‘Personal’ piece requested for the Sun 24/6/07


Jim Swire for Gordon Tait


Following the brutal murder of our daughter, along with 269 others at Lockerbie in 1988, we were too shocked to face the deluge of media attention for weeks.


Then from the haze of misery it emerged that the UK government had received multiple and accurate warnings about what was about to happen, and had done nothing. My reaction to this knowledge was both astonishment and anger that my government had failed in its duty to protect its citizens – which for me of course meant Flora, our daughter – it slowly dawned for me that governments are so wrapped up in onion skin layers protecting them from people who actually only want to know the truth, that we, their subjects, can be treated as eccentric nuisances indefinitely.


That is particularly true of the seasoned experts of Westminster who can draw on generations of skills in ‘managing the people of empire’, so that politicians’ actions are made to seem to be for the common good.


Westminster passed the poisoned chalice of Lockerbie to Scotland to handle, and only on Thursday will we see whether Scotland has the teeth to bite the bullet and expose the truth about Lockerbie. Nelson Mandela said, while in Edinburgh, just before the trial was set up “no nation should be complainant, prosecutor and judge”. Scotland was not given the chance to avoid being all three.


Yesterday’s extraordinary allegations in the Scots media about the ‘management’ of the trial of the Libyans, seem to be based on ‘leaks’ but on Thursday we will hear what Scotland’s ‘last ditch’ legal body, the Scottish Criminal Case Review Commission, has made of it all.


Brought up in Skye myself, I have many valued Scottish friends, and I know that there is much disquiet about what one newspaper described as the ‘incestuous nature’ of the Scottish criminal system, which some say, sometimes protects itself rather than the rights of its citizens.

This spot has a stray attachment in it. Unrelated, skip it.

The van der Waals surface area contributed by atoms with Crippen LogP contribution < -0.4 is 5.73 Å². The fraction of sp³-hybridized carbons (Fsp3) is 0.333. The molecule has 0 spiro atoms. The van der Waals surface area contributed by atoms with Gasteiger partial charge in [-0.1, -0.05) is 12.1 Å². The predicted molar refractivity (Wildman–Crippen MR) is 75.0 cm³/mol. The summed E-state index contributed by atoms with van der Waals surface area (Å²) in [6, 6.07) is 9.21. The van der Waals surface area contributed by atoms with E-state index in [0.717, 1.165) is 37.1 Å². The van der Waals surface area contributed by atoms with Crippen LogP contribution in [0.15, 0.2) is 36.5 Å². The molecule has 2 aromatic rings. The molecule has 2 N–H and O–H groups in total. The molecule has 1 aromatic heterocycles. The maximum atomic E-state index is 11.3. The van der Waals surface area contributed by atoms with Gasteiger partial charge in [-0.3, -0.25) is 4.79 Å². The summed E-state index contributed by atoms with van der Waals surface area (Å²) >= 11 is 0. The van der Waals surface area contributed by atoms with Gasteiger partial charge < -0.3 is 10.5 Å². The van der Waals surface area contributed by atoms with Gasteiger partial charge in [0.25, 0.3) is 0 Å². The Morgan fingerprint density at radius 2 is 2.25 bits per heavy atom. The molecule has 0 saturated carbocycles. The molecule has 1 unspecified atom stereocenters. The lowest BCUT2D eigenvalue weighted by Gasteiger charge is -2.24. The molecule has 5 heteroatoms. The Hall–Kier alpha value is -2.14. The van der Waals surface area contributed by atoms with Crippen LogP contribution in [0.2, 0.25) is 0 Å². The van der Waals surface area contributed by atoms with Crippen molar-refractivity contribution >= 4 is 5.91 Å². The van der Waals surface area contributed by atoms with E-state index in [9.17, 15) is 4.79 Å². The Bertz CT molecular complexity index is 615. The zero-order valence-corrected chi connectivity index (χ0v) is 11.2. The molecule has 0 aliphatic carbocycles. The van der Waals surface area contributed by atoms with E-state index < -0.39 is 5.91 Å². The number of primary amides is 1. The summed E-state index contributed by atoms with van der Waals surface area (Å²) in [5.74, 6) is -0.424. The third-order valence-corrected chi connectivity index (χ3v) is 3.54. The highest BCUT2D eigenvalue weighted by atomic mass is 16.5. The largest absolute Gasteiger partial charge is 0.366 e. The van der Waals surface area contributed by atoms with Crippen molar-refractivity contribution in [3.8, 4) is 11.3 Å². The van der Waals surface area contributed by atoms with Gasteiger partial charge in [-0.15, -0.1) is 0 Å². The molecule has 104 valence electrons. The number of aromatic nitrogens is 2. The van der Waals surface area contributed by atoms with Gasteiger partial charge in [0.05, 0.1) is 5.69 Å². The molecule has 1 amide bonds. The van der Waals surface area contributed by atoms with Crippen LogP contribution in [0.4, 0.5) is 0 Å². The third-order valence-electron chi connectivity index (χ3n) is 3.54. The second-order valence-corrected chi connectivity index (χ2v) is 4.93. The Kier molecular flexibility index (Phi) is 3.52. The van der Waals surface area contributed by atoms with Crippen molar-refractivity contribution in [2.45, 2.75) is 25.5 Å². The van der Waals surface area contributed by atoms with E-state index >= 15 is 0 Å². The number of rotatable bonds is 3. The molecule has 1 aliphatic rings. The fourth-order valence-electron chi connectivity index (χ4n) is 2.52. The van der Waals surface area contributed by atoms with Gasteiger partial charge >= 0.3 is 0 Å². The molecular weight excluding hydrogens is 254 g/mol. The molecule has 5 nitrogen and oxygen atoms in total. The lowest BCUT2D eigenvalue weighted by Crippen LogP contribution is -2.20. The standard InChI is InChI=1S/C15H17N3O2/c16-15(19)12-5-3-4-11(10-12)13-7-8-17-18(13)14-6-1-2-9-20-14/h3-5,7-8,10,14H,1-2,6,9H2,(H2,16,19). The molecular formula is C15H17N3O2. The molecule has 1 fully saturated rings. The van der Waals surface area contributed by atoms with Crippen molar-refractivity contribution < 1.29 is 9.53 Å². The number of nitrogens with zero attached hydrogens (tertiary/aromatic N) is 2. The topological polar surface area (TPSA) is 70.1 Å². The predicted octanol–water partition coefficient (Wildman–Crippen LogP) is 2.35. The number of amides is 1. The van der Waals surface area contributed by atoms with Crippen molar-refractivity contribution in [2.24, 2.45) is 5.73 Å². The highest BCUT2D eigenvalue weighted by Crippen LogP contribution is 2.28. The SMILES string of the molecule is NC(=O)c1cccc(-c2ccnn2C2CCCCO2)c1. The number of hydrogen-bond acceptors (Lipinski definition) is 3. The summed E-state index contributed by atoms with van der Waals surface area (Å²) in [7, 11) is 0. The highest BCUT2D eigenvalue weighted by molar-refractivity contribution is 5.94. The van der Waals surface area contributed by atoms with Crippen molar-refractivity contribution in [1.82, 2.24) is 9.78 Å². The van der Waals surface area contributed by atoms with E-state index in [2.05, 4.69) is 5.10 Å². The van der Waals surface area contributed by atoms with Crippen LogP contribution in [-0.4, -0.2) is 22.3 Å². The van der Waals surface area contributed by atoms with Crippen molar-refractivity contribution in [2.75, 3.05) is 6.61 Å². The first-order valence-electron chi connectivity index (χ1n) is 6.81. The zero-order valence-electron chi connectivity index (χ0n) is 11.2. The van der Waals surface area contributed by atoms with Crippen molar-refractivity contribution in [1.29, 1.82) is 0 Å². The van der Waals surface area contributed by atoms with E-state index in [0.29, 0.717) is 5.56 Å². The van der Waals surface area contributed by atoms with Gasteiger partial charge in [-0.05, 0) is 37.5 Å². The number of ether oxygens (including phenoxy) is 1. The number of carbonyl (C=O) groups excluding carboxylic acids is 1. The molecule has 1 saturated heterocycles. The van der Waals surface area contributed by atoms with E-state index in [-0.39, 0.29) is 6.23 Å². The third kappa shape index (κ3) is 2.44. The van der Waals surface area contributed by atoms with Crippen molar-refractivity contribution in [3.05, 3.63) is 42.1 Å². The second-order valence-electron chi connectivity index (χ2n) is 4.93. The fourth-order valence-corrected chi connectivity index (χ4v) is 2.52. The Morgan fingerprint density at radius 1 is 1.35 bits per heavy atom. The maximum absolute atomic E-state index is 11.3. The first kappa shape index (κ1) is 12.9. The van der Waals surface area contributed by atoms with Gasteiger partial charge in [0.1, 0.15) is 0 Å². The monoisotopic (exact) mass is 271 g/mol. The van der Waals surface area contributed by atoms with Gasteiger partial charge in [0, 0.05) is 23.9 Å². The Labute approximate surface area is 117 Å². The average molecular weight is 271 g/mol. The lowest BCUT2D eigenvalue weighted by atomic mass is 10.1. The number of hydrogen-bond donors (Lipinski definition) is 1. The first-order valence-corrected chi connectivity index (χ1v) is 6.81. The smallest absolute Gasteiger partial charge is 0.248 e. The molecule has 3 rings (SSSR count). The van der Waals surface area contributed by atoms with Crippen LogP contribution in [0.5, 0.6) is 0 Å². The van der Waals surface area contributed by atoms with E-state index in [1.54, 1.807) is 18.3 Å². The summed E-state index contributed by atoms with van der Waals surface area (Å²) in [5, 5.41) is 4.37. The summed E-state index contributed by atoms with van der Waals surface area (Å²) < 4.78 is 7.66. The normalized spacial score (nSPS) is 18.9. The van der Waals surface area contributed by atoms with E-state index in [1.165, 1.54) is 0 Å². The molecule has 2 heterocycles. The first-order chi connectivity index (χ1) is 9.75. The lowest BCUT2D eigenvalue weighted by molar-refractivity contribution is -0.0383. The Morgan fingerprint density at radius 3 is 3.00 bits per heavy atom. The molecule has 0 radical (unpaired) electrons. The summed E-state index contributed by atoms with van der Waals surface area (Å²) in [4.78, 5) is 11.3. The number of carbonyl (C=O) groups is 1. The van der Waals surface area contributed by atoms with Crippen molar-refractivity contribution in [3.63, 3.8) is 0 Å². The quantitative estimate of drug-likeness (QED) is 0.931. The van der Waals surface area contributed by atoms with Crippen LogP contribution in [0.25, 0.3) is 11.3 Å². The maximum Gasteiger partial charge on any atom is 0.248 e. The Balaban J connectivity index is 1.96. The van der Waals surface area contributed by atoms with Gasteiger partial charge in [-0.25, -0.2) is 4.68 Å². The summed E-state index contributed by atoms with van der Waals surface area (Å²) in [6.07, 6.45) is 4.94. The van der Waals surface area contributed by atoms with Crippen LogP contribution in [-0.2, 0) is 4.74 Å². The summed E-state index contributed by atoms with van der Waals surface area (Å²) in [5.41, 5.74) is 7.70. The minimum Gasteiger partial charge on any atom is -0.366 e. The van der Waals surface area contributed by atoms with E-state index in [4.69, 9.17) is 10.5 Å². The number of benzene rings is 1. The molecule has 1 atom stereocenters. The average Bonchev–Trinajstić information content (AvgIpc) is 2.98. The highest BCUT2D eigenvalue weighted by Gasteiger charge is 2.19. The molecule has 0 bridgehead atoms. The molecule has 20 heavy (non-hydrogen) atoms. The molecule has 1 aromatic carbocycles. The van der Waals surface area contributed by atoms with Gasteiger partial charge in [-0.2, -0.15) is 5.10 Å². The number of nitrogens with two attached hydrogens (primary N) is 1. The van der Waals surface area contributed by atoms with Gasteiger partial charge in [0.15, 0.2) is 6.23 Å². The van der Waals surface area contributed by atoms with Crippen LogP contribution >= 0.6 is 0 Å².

For instance, with us at our press conference in Holyrood on the 28th June will be Iain McKie, father of Shirley who was falsely accused, and her career wrecked over a fingerprint, and where although compensation has been paid, there was no satisfying explanation as to how a gross and clearly deliberate campaign against her ran on and on, nor can we be confident that the factors that allowed this to happen have been routed out.


It has added to the pain of the tragedy of Lockerbie to have been aware for years that those who could have prevented it, and those who have handled the fall out from it, have not been working to provide the truth nor have they done all that is needed to prevent a recurrence. Yet it has been a great privilege to meet people like Nelson Mandela , Professor Robert Black of Edinburgh and Tam Dalyell of Linlithgow, during our search for truth.


I now believe that it will take a powerful and visibly independent inquiry into all aspects of the Scottish justice system to give the excellent and accountable system that the people of Scotland, and we who have been hurt by its failings, deserve.


I feel heartened nowadays to find a new feeling of Scottish pride in her nation and its institutions. We must see what good can be forced out of all this.


Dr Jim Swire (jim@swirefamily.net)